A speck in time: The miracle of our connection to nature

John Lesher of Burlington.

A cold north wind blows through the curtains of the bedroom. I pull the duvet quilt up a little tighter around my shoulders and wiggle back into my warm cocoon. Visions of red-legged mallards with their wings cupped and their feet dangling down fly through my dreams. As they begin their final descent into the decoys, my hunting partner John and I both switch off the safety mechanism on our shotguns. One low mallard whistle on the call, and they commit to the spread.

Just as we are rising out of the cattail-camouflaged duck blind a rude, raucous ringing penetrates the quiet. I roll over on my side and slam my half-open fist on top of the alarm clock. Five hours of sleep is not enough. I rise out of bed and dress in my fleece wader pants and my camo chamois shirt with the Ducks Unlimited logo. I turn on my headlamp with the red bulb so as not to awaken my beloved bride and slip quietly down the wooden steps to the kitchen, where the smell of French roast coffee caresses my nostrils. I breathe in deeply and pour the wonderful brew into the thermos. Moments later the truck roars to life and I depart the gravel driveway.

I arrive at the access—I am always a half hour earlier than the appointed hour because I enjoy being the first boat in the water. My partner John arrives, and after deploying our sneakboats and firing up the engines we depart from the dock. The smell of outboard exhaust is strangely welcoming. It seems that when we truly love an activity, we learn that otherwise unpleasant smells become a part of the experience and thus we begin to enjoy them. Of course, I love the non-petroleum smell of the lake and the quiet swishing of the canoe paddle as well, but it seems I’ve come to love it all.

The three-quarter waning moon shines brightly as we motor our way across to the far shore where the mouth of the stream meets the broad bay. We navigate through the channels, weaving around half-submerged logs and trying to avoid the thick, dying lily pads and weeds.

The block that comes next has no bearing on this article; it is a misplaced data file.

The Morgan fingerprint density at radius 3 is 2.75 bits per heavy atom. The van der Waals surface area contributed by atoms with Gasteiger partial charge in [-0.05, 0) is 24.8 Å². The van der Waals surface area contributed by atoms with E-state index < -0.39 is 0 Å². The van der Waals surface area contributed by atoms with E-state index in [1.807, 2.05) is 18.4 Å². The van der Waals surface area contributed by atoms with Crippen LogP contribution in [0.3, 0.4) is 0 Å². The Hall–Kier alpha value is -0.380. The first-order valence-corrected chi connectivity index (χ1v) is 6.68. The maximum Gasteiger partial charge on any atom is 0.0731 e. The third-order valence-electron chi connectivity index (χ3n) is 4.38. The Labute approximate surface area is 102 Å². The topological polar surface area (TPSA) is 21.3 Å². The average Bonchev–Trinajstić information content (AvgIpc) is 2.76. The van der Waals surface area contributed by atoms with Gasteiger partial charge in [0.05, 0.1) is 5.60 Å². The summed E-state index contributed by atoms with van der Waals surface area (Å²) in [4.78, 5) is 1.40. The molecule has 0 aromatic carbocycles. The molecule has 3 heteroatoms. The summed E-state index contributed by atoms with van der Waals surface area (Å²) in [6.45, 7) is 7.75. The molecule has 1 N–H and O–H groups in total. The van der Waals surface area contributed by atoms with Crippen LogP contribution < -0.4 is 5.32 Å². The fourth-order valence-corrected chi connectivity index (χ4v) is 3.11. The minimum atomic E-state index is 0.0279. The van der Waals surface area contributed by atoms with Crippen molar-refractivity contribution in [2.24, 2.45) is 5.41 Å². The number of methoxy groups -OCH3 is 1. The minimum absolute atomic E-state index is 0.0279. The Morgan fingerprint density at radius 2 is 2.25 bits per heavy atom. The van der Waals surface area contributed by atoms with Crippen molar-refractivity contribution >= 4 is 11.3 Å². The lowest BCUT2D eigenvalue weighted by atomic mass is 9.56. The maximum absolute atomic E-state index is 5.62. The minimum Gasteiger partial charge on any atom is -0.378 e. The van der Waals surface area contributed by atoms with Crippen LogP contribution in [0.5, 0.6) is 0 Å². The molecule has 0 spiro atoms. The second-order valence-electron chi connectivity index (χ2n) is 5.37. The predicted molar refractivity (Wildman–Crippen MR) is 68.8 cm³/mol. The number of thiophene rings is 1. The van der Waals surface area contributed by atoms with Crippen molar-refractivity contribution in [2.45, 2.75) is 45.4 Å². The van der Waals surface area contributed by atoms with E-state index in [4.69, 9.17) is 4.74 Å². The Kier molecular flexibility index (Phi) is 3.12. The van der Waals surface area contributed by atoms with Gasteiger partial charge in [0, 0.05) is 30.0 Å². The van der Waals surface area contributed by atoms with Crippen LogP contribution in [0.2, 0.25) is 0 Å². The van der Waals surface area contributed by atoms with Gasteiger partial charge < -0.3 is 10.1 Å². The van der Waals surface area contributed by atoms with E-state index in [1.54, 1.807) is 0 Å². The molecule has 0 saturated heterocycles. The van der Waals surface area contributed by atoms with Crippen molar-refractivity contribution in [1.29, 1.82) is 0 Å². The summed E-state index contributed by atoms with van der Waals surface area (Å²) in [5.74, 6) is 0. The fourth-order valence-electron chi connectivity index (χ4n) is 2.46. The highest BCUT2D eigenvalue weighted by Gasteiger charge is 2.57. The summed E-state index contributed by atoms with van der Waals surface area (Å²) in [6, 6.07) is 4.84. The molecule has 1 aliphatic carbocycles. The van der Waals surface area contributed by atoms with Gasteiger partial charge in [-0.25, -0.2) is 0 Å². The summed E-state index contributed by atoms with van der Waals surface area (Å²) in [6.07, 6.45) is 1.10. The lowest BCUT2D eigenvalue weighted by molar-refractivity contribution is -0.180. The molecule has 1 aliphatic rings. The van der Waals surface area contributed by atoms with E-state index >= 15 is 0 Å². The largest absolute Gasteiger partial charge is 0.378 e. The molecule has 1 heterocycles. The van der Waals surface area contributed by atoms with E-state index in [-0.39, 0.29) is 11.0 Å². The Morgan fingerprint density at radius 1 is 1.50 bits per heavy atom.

Arriving at the blind, we slog through the foot-and-a-half deep mud, lugging our backpacks, guns, ammo and thermoses to the thickly covered 4-foot by 8-foot blind. It’s somewhat elaborate for a duck blind. It has a back rest on the bench seat and a shell and donut rack that accommodates three guns. We set the decoys out in front of the blind in about 10 inches of water. Wood duck decoys at the head of the spread, greenwing teal in the middle and mallards and black ducks in the rear. The spinning wing decoy and the feeder with the motorized wobbling motion go in the landing zone.

Back at the blind we huddle through the webbed door and take our seats on the bench. We pour our coffee in the dark and listen. We can hear whistling wings overhead in the starry sky. An occasional distant “quack!” echoes through the swamp. The smell of decaying water plants mixes with the musty smell of swamp gasses escaping from the mud. Remember that when you truly love something, all these strange and normally unpleasant smells are now a part of the activity that you love.

As we drain the remaining coffee from our mugs, the eastern sky ever so slightly begins to change to a dark purple with sage green highlights on the horizon. The pace of bird activity begins to pick up. The sound of tearing silk and the dark shadows of fast flying objects race across the barely discernable decoy spread. “Teal!” I whisper.

As the light continues to grow into a burnt orange above the sage green horizon, we are suddenly caught flat footed. A flock of wood ducks drop into the spread with wild abandon. “Wooo-Eeeek!” they scream. Splashing ensues. “In the decoys,” John whispers. “Got ‘em,” I reply under my breath. “Two more minutes to legal shooting,” I say.

What seems like mere seconds later, the ringtone on my phone quacks loudly, signifying it is now legal shooting—exactly one-half hour before sunrise. “Ready?’ I ask. “Ready!” John replies. We stand in unison, and the birds begin to flush upward into the pastel sky, quacking and squeaking all the way. Our guns echo through the swamp.

As we stand in our makeshift blind, we both recognize that this quest has been going on for hundreds of years and we are but a speck in time. But with each passing minute we are fully present for the miracle of our sacred connection to the water, the land and the wonder of migration.

Bradley Carleton is executive director of Sacred Hunter.org, a nonprofit that seeks to educate the public on the spiritual connection of man to nature.